Tory homophobia row continues after shadow ministers' comments

By staff writers
April 23, 2010

The Conservative Party are struggling to fight off allegations of homophobia, after the shadow defence minister, Julian Lewis, became the second Tory frontbencher in a month to make comments regarded as anti-gay. Lewis suggested that the age of consent for same-sex relations should not have been lowered to 16, as it put people at “physical risk”.

Lewis appeared to compare same-sex relations with the dangers of armed combat, writing that, “When it comes to legalising practices that involve serious risk, I believe the higher limit should apply. This is the reason we no longer allow 16- and 17-year-olds into frontline situations in the armed forces”.

The news comes only weeks after the Shadow Home Secretary Chris Grayling was secretly recorded telling a private meeting that he thought that guest house owners should be allowed to discriminate against same-sex couples.

Lewis' comments, which were made in a letter to a constituent last week, will come as an embarrassment to Conservative leader David Cameron, who said on Tuesday (20 April) that the homophobia issue was “all sorted” following a long-awaited apology from Grayling.

Critics point out that while Lewis wrote that unprotected gay sex puts teenagers “at risk”, he failed to point out that the same is true of unprotected sex between heterosexuals. He claimed that “there is a seriously increased risk of HIV infection from male homosexual activity”.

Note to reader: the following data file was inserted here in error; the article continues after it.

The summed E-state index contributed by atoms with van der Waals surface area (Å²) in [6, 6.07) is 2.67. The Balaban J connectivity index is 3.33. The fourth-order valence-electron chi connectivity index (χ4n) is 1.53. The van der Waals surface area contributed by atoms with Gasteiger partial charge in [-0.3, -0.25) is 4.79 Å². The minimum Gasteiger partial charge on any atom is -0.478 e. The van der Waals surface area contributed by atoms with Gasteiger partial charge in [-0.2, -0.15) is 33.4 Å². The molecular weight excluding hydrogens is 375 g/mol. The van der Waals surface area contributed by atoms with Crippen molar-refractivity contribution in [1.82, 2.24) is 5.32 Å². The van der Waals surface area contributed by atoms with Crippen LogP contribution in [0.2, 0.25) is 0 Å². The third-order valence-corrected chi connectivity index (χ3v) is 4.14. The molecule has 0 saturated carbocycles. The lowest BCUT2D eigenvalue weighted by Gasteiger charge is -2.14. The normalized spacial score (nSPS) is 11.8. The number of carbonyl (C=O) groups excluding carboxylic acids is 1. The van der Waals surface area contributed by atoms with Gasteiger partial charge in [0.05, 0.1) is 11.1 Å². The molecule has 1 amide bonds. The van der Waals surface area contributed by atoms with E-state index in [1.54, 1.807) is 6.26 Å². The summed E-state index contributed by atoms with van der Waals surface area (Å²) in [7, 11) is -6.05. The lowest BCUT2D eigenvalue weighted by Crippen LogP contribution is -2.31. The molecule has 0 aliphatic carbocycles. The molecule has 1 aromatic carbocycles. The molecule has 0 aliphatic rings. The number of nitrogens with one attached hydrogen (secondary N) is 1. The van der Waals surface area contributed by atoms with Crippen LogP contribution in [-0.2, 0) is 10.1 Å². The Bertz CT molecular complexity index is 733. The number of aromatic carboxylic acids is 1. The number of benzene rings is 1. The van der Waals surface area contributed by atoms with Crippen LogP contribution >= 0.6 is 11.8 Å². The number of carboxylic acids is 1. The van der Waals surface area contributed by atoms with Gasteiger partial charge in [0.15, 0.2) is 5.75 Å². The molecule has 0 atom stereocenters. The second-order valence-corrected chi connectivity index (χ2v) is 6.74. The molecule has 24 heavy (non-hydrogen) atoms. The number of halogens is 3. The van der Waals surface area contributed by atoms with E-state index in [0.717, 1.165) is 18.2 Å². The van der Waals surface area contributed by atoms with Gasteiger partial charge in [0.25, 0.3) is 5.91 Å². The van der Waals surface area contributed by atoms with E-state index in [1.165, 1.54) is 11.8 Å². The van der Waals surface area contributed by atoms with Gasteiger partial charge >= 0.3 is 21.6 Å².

But Lewis was keen to deny accusations of homophobia, emphasising his support for civil partnerships in the same letter in which he criticised the age of consent.

“One of the criticisms commonly made of gay relationships is that very often they do not last,” wrote Lewis, “It therefore seems obvious to me that, when a gay couple wish to commit to each other, by forming a permanent relationship, they should be encouraged and assisted in every way”.

When challenged by the Independent newspaper, Lewis insisted that his comments had been taken out of context. He said that he did not consider gay sex to be as dangerous as fighting on the front line, adding that this would be a “preposterous suggestion”.

This was not enough to satisfy critics. Home Secretary Alan Johnson has called on David Cameron to sack Lewis from the Tory front bench. A Conservative Party spokesperson insisted that, “These are Dr Lewis' long-held and personal views. They are not the view of the Conservative Party and the terms in which he expressed them is wrong”. But both Lewis and Grayling have been allowed to keep their jobs.

Julian Lewis, who is best known for his right-wing attitude to military issues and his support for the arms trade, is hoping to retain his seat of New Forest East at the general election.

He has a longstanding record of voting against equal rights for lesbian, gay, bisexual and transgender (LGBT) people. He campaigned vigorously against the repeal of Section 28, the Tory law that prohibited schools and local councils from presenting same-sex relationships as legitimate. Cameron now says that he considers the Tories were wrong to support Section 28.

The age of consent for sexual relations between men was set at 21 when such relations were legalised in 1967. It was lowered to 18 in 1994 and to 16 in 2000.


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